Monday, March 31, 2008


Ever thought about electricity? Probably not often. For most of us in the states, if you plug the appliance into the socket, it works, and if you flick the light switch up, the lights turn on.

I've been thinking about how it's made. Yes, without somebody else's work, if you flicked on the lights, nothing at all would happen. There are no free lunches in physics, and electricity is no exception.

All of our power comes from a magnet. Somewhere, there is a power station, which has a big loop of wire, probably made out of copper, which connects to the wires going to your house, apartment, or business. Inside that loop, there is a very large magnet, that almost, but not quite, fills the loop. The magnet is mounted on a rod that allows it to rotate around the axis of the loop. If you spin the magnet, the wires develop an electrical charge, the energy of which flows down the wire to you.

Okay, how do you spin the magnet? I mean, gerbil power plants aren't too common, right?

You use steam. Engineers in the mid to late 1800s discovered that you can push with steam. Much of the technology developed during that time used that principle to get work done, like trains, massager, and (this is a very long story that you can ask me about later) dildos. Because of the prevalence of steam as an energy transmission medium, the late 1800s are known as the steam era.

Okay, so you're shoving the magnet around with steam to make it spin. Where do you get the steam from? Steam doesn't just come from nowhere, right?

You boil water. The only power generation techniques that don't boil water are hydro power, and that involves the shove of water trying to flow downhill, conveniently blocked by the magnet-in-the-loop. So the water, pulled downhill by gravity, shoves the magnet into spinning, and wind power, in which wind shoves blades into rotating, and the blades spin a rod, that spins a magnet.

Everything else makes heat to boil water. Coal power works by burning coal to boil water, oil involves burning again, bio-power has been proposed in which wood would be burned. Power by burning must, of course, remove the smoke and ash from the process before it smothers the fire. Nuclear power produces heat by splitting atoms, changing a small portion of the atom's mass into heat. The heat boils water.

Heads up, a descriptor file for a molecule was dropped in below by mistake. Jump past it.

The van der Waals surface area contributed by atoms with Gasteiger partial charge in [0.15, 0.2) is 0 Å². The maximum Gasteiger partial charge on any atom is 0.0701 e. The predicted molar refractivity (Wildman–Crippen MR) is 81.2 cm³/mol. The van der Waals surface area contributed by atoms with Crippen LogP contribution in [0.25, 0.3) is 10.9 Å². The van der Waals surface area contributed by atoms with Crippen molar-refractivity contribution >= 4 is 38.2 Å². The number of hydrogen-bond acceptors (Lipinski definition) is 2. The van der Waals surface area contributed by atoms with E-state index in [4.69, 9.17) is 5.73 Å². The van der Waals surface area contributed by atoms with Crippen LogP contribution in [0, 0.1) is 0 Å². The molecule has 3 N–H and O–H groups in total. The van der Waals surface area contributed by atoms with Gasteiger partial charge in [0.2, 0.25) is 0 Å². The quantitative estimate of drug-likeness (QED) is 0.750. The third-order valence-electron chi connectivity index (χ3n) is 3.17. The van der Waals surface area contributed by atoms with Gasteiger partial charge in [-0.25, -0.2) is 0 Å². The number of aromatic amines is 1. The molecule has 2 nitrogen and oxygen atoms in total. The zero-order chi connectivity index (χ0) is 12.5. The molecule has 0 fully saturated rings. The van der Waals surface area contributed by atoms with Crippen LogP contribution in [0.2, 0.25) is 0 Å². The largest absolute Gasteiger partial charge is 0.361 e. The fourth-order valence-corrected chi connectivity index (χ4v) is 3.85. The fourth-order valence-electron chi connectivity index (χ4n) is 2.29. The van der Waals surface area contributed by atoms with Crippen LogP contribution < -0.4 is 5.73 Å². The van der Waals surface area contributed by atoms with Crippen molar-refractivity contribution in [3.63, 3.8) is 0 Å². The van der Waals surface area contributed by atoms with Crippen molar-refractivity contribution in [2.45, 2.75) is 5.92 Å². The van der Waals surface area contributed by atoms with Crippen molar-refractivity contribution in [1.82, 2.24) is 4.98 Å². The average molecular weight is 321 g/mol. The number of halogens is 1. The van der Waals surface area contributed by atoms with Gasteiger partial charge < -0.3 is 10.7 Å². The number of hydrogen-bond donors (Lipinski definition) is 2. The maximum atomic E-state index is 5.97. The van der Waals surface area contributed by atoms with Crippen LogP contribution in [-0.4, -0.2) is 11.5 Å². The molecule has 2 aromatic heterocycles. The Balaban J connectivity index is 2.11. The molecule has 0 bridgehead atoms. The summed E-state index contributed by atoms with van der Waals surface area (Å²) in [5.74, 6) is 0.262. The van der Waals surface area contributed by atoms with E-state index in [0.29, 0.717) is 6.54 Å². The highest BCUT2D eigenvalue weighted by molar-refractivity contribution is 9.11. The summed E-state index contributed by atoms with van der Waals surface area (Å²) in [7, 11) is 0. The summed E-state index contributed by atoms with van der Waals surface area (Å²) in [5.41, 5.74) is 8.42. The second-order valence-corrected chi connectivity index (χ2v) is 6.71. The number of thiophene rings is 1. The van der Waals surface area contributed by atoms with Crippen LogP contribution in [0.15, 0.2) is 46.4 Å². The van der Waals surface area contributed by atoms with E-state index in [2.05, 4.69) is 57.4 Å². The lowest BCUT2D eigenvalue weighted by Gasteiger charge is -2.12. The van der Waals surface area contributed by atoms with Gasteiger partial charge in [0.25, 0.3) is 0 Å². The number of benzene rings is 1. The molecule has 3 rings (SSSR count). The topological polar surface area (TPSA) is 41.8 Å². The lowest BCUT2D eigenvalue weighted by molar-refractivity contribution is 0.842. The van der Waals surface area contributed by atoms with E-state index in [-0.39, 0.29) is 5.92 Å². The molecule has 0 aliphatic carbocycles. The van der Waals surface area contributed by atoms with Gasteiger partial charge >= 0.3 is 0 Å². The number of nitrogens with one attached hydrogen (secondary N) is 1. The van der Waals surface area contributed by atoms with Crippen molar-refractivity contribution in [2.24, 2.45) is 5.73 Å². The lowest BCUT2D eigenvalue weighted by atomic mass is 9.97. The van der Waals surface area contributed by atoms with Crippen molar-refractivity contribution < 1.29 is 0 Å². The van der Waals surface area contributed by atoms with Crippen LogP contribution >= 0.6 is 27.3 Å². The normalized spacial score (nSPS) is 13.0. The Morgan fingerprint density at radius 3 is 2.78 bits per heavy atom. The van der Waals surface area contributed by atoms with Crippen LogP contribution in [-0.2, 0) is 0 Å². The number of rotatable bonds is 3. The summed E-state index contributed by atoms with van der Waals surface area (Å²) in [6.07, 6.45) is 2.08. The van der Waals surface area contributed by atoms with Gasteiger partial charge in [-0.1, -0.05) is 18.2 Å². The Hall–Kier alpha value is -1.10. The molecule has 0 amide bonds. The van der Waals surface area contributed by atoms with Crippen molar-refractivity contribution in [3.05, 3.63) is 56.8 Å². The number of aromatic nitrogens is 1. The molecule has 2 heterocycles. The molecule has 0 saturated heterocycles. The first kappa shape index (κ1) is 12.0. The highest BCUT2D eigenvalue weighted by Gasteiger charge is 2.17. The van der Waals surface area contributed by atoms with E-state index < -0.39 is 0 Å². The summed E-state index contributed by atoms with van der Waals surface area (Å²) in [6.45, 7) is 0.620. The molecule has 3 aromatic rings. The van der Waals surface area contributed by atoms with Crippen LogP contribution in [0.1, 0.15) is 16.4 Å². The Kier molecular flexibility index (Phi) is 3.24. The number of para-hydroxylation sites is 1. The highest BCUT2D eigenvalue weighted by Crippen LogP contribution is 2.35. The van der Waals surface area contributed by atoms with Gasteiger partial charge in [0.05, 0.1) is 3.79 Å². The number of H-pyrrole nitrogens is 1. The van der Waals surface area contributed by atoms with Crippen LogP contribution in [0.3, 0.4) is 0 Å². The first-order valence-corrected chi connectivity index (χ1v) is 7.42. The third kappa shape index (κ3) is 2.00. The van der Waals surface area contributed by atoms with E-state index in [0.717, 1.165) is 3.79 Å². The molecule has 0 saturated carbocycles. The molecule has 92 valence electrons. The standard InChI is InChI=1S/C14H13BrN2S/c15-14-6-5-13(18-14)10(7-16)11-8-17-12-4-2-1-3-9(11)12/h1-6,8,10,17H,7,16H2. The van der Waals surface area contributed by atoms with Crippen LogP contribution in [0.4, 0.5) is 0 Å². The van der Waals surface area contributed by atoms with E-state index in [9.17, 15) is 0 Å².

The ultimate power source would be antimatter. We have a lot of garbage laying around that no one would mind if it was destroyed, and a piece of matter the size of a small candy has enough power to fly a plane completely around the world several times. (Planes use a ridiculous amount of energy to stay aloft, by the way.) Enough matter to power a large city for several years would fit in the tiny wastebasket under my desk. The whole world could be powered for several years from the mass of a car.

Unfortunately, antimatter is very volatile stuff. It explodes if it touches regular matter, and so far can only be contained magnetically, and then only if charged. The process to produce it is ludicrously expensive. For the price required to produce the small candy's worth of antimatter, you could buy enough gold to completely cover the earth.

Since this is not an option, the next most promising technique is plasma arc gasification. This involves heating garbage with an electrical arc, which rips apart the atoms. As it cools back down, yes, it boils water. Also, some of the condensation resembles gasoline insomuch as it could power an engine. It was developed as a waste disposal technology, as it is so much cleaner than just burning the garbage, but it has been noticed to provide more electricity than it uses once it gets going.

Fusion power would also be great. With fusion, technicians would maintain a toroidal star that they constantly extract energy from. Hydrogen from water would power this star, and it would give off helium. The mass of helium would be less than the mass of the input hydrogen, so the energy comes from mass. Unfortunately, stability is a problem with fusion. Fusion operates at extremely high temperatures, so the star has to be prevented from touching the floor, which it will happily burn right through if allowed. Most existing fusion reactors can only safely be operated for a few seconds, or require more energy to maintain than they produce. Scientists have claimed commercial fusion power to be 50 years off....for the last 50 years. Serious roadblocks.

I'm going to recommend plasma arc gasification and nuclear power for now. Plasma arc gasification uses up waste that people pay to get rid of as it is, and nuclear power produces electricity with about my weight in waste per year. The waste could be recycled, technically, but we don't for political reasons. Could nuclear waste be plasma arc gasified? Probably.

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